Simply stewardship

Column: Order your affairs so your loved ones won’t have to

by Lesle Knop

Last month I attended four funerals.

When I open the newspaper, I fear I’ll see the name of another friend listed among the obituaries.

When I called my pastor, Father Keith Lunsford, last week, he was busy administering the sacrament of the sick for one of his parishioners.

A few days later, when I called Father Mick Mulvany in Lawrence, he was thoughtfully writing a homily for the funeral of an elderly relative.

Death is part of life. We all will die someday and pray that we will be granted eternal life with our Lord in heaven.

Our pastors counsel families torn apart by death. Sadly, they have seen the anguish when a widow is left without the means to provide for her future. They have seen families torn apart over assets left behind and not “fairly” distributed. They have seen families struggle while courts and banks tie up assets with “paperwork.”

Have you ever attended a funeral where the adults acted like children, squabbling over stuff, acting as if they had never grown up?

Perhaps they should draw straws, take turns, whoever cuts doesn’t choose the largest piece, stand with their noses touching for 10 minutes, or go stand in the corner until each one can be nice.

Too few of us have a plan for our future. We think if we avoid talking about it, it will go away. It won’t. When Mom and Dad are gone, it’s too late to talk to them about their intentions for the distribution of their assets.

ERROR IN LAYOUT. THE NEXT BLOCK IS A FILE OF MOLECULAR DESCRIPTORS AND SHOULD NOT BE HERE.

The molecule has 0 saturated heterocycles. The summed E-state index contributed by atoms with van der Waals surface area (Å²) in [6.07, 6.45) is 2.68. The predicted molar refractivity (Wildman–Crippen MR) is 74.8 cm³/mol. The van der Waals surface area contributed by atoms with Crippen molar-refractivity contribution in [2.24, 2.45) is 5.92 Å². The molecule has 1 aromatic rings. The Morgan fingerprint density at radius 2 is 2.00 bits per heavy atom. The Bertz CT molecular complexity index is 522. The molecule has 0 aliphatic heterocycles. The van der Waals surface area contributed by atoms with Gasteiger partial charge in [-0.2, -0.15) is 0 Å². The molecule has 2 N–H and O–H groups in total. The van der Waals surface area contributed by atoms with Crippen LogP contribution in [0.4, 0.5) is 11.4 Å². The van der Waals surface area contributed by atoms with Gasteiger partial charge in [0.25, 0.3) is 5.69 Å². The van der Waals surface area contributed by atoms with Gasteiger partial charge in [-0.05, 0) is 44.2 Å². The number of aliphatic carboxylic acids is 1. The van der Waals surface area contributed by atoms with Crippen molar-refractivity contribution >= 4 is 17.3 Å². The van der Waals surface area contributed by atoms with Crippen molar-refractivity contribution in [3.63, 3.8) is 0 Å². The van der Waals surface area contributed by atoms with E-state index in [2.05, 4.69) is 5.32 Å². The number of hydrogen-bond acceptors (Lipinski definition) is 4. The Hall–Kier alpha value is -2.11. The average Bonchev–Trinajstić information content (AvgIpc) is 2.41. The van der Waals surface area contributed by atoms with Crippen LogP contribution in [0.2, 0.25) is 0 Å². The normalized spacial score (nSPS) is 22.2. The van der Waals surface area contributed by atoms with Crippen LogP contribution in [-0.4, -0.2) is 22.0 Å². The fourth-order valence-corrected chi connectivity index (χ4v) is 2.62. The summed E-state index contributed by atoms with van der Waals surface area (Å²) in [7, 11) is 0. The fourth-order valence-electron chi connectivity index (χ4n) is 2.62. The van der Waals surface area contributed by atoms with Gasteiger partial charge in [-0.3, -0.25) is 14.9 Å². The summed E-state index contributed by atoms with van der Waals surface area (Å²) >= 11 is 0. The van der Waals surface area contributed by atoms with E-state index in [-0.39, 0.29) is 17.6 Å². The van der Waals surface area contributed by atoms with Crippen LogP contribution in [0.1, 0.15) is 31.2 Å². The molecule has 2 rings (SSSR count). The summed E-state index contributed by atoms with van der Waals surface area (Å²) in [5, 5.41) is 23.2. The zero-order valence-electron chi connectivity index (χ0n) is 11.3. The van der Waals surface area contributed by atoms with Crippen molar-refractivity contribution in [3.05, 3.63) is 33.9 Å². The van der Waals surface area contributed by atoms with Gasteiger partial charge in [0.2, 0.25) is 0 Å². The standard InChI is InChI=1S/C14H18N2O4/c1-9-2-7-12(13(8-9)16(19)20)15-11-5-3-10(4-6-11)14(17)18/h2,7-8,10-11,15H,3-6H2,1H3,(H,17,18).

Our stewardship should reflect our understanding that we are temporary caretakers at best and that all we have is a gift. Our stewardship should include helping those we love with the details of what to do when we are gone.

As Lent began this week with Ash Wednesday, what better reminder do we need to live each day with a heart filled with love and forgiveness than the black smudges of ashes crossed on our foreheads?

There are several ways we can assure end-of-life issues don’t divide families. The most important is to be prepared. Let your intentions be known. Write them down. Communicate.

Our gifts can be a testimonial to the value we place on our Catholic faith and a witness to our understanding of the Gospel as a way to teach others how to live. The Catholic Foundation of Northeast Kansas provides help with wills and other estate planning issues. Please call (913) 647-0325; toll free at 1 (877) 312-1578, ext. 175; or visit us online at: www.

The stewardship of our many gifts requires that we make prudent use of our time to put our affairs in order. We shouldn’t burden loved ones with the added insecurity of uncertain financial planning.

About the author

Lesle Knop

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